The mother church of Launceston with roots in a Norman priory, St Stephen’s stands high on the opposite side of the valley from the castle and town (Beacham & Pevsner, 2014). An extensive restoration in 1883 by Hine & Odgers of Plymouth refurnished throughout.
Seats (16) – Photographs (PWDRO 116/57) R.F. Wheatly architect; 1934
One of the photographs in PWDRO shows seven bench ends and is labelled ‘Part of set of twelve seats North aisle’, whereas the other image illustrates the back of one of four seats located at the rear of the nave. All the seats have ends with carved borders of various designs, and the set in the north aisle has a carved front and back. The latter bears an inscription stating that it is in memory Thomas Johnes Llewellin (died 1933) of St Stephen’s House. The other seat back in the nave is carved with a border of seaweed, fish and seahorses, in a church that is probably as far from the sea as one can be in Cornwall, but a familiar theme of Pinwill carving, conceived in designs by Sedding and perpetuated in those by Wheatly. The faculty plan submitted in June 1934 was drawn up by R.F. Wheatly (CRO D/R 129).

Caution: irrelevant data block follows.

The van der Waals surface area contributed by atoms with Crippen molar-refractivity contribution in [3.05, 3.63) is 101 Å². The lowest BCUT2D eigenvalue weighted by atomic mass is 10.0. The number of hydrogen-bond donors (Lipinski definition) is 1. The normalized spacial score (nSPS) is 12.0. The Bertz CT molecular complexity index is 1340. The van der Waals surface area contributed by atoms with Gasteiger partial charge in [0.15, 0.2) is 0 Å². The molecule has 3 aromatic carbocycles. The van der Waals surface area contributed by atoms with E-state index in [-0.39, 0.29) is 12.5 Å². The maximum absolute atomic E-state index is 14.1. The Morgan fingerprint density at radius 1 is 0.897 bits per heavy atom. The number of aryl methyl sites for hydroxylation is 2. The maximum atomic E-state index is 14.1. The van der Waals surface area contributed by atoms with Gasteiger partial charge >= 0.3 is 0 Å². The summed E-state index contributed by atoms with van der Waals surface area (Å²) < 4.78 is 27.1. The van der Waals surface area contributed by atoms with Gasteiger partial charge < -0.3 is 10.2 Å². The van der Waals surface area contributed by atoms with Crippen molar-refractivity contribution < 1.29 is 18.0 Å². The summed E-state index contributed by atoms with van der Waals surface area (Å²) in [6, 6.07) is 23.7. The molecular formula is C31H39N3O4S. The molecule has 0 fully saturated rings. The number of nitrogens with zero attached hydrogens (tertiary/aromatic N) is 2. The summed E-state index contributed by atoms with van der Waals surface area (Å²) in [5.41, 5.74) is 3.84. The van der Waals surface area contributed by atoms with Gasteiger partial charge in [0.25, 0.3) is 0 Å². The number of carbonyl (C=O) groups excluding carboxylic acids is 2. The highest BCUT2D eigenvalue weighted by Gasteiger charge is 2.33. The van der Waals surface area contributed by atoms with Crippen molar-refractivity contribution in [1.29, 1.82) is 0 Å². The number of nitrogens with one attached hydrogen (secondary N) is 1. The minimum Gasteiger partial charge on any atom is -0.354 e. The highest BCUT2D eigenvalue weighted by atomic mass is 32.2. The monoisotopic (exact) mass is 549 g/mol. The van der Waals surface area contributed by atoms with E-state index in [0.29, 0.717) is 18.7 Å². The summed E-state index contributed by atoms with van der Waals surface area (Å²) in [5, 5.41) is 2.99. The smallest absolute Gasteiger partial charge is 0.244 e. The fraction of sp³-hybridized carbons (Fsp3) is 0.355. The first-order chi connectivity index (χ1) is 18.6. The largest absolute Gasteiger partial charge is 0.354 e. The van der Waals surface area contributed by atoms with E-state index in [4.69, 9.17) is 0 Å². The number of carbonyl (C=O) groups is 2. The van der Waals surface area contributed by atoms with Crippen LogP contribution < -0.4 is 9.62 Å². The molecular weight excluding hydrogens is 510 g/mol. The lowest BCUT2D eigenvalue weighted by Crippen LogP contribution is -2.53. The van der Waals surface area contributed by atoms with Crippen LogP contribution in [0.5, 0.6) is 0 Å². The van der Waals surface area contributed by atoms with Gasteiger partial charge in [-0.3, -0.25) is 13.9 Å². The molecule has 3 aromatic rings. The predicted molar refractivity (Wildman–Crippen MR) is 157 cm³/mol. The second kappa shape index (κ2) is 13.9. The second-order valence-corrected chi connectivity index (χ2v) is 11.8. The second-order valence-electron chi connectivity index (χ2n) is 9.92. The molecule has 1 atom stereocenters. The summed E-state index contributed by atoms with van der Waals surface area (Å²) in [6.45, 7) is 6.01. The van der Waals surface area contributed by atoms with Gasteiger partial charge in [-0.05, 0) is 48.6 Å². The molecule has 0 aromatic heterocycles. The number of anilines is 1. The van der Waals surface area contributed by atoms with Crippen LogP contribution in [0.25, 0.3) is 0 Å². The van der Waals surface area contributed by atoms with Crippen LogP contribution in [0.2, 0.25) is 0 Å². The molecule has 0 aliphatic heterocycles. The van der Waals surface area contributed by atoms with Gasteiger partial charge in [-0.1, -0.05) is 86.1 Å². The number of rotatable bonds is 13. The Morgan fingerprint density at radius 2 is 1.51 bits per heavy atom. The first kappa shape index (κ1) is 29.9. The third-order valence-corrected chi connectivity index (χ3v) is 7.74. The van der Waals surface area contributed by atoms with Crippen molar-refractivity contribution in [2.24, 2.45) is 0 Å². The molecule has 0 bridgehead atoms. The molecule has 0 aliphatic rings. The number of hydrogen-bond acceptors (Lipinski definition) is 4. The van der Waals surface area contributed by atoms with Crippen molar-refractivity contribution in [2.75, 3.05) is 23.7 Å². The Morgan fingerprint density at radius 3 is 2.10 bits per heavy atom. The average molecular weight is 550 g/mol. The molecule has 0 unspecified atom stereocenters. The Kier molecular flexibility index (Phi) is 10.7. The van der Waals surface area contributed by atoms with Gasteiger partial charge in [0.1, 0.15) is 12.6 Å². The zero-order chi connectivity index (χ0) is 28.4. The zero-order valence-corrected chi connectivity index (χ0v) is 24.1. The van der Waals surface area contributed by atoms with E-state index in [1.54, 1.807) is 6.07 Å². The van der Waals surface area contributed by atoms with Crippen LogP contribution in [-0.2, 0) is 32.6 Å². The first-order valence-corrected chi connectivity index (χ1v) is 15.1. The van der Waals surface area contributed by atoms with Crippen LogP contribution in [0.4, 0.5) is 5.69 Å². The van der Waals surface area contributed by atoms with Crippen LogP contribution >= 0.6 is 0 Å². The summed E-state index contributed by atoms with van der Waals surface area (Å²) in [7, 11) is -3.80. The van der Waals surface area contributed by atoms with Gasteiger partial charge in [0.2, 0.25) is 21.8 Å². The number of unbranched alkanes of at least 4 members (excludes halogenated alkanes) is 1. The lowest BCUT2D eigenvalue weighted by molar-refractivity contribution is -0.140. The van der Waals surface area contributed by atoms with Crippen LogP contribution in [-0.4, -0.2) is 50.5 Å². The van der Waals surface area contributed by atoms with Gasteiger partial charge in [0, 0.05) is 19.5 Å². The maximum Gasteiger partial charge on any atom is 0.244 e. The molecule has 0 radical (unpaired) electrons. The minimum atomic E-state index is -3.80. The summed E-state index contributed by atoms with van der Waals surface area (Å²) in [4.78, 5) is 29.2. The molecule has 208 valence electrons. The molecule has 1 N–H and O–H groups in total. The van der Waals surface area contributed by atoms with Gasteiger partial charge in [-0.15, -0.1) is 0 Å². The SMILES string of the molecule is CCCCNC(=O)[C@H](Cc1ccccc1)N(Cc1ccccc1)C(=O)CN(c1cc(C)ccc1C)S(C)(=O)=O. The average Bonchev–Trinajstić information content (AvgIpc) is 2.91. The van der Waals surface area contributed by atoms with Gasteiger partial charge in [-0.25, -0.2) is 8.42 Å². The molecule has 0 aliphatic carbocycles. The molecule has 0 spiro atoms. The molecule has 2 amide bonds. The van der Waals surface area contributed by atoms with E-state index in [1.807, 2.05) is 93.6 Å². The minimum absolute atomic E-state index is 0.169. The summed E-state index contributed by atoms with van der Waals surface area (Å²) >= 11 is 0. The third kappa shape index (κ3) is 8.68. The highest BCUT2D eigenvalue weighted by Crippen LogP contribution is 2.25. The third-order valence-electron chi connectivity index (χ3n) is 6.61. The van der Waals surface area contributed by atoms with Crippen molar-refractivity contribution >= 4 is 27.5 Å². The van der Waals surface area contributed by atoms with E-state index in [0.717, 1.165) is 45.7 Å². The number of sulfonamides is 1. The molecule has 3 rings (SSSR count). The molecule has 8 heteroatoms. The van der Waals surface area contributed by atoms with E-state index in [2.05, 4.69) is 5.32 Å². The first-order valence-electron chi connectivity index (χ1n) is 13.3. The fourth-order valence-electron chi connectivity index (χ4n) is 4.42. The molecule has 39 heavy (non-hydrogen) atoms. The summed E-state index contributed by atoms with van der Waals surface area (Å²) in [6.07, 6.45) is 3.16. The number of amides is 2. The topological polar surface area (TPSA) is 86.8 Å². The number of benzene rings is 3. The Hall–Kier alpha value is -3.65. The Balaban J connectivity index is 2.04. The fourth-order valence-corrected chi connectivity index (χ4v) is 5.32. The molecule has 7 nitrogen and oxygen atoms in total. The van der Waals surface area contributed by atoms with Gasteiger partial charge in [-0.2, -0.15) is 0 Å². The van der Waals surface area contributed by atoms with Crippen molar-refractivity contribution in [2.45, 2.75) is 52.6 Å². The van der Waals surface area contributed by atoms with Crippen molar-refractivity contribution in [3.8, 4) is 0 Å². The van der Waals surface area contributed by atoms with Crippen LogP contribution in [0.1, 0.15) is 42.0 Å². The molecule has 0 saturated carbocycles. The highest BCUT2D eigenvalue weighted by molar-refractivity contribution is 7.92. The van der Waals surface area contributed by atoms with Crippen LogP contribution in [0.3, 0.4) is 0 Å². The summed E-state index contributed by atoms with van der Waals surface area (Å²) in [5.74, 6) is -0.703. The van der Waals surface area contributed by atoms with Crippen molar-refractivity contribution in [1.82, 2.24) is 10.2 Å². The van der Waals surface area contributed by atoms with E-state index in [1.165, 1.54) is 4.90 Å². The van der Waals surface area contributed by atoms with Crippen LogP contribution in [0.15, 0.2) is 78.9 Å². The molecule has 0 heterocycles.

Beacham, P. & Pevsner, N. (2014) The Buildings of England. Cornwall. Yale University Press, London.
CRO D/R 129 Faculty Plans. Launceston St Stephen. New Seating.
PWDRO 116/57 Photographs. Launceston St Stephen. Bench Ends, Front and Backs.